No! They actually prefer bright, but indirect, sunlight. Too much direct light will burn and bleach out their leaves. They will tolerate even less light, they will just be slower growing.

Is Aglaonema hard to take care of?

No, quite the opposite. They are easy to care for and make great houseplants. What I like most about them is that there are certain varieties that actually look like a really fussy plant, such as a calathea.

But aglaonema are easy to take care of, which is why you will find them in lots of commercial plantings (office buildings, malls etc.)

How tall do Aglaonema grow?

This is really variety dependent, but on average they will grow anywhere from 1-3 feet. They are a nice bushy plant.

Can Aglaonema grow outdoors?

yes! In frost free zones, which in the USA would be Hawaii, Puerto Rico, and the southern tip of Florida, they will grow outside. For the rest of us, they can be grown outside in the summer months.

Use them in a tropical container arrangement, or in a shady garden spot for some added lushness. Either treat it like an annual and dispose of it after the frost kills it, or bring it in and enjoy it as a houseplant through the winter.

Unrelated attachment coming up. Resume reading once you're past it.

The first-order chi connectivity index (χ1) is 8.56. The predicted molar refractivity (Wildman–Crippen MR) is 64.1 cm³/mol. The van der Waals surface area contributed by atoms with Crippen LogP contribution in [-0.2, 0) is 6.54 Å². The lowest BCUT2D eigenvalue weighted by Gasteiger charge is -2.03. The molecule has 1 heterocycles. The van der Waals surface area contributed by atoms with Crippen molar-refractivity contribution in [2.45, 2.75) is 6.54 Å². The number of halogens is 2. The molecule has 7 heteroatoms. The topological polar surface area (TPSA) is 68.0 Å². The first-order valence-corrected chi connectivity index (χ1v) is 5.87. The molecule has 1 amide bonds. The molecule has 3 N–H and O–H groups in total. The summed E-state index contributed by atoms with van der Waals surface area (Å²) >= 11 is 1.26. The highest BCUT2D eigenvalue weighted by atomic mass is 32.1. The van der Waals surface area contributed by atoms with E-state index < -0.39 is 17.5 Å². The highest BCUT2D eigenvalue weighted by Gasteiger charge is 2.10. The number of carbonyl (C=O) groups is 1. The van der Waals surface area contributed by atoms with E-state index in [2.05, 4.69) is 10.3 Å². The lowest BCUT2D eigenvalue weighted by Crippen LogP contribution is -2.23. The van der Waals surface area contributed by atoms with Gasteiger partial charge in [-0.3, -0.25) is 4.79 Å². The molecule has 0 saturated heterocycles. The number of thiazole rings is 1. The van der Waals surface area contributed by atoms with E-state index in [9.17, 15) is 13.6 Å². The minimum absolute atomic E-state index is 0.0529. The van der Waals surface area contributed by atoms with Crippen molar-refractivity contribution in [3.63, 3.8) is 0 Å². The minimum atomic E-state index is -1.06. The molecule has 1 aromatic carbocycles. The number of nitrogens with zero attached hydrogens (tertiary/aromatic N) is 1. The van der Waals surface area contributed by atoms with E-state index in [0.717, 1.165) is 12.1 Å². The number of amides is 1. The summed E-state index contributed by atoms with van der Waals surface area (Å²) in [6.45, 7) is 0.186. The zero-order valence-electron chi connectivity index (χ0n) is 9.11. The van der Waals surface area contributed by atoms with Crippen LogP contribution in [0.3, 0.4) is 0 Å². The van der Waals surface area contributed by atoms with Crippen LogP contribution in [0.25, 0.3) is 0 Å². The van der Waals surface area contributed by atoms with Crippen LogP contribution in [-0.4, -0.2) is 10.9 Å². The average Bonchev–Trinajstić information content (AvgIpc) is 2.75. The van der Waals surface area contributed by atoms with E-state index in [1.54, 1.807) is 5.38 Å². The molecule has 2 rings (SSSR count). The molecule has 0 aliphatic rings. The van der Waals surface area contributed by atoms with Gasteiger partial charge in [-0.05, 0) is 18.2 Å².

How do you make Aglaonema leaves shiny?

The first step is ensuring your plant is growing in its ideal conditions (read the full article for more). Plants are like people, if they are healthy on the inside they will glow on the outside.

The next step will be dusting them with a microfiber cloth, their large flat leaves tend to collect a bit of dust. It’s not necessary to use any cleaner or anything. A dry or damp cloth will work perfectly.

How often should I water my Chinese evergreen?

First make sure you have a nice peat filled soil that will hold on to moisture. Then make sure to let the plant dry out in the top half of the soil. Water only when that top half is dry, do not over water.

The frequency really depends on the pot size and how much sun the plant is in. I will say every 1-2 weeks is a good place to start. Adjust the water as needed.

Looking for more plants to grow? Check out our Plumeria rubra plant growing guide to add more vibrant color to your garden.


Wrapping Up Our Chinese Evergreen Guide

Aglaonema are everywhere, a popular plant growing in malls, atriums, offices, and the home. There are so many varieties that are anything but a boring leafy green plant.

Some varieties are rare and very expensive, while others are cheap and abundant. They make great and easy to look after plants that often look like a more fussy difficult plant (like a caladium or calathea). So grab an aglaonema and get growing.

About the Author Mabel Vasquez

Mabel has enjoyed a long career as a horticulturist, working in nurseries and greenhouses for many years. Although she loves all plants, Mabel has developed a particular passion over the years for herb gardens and indoor plants. Mabel has since retired from her horticulture career and loves sharing her many years of experience with our audience here at Sumo Gardener.

Leave a Comment: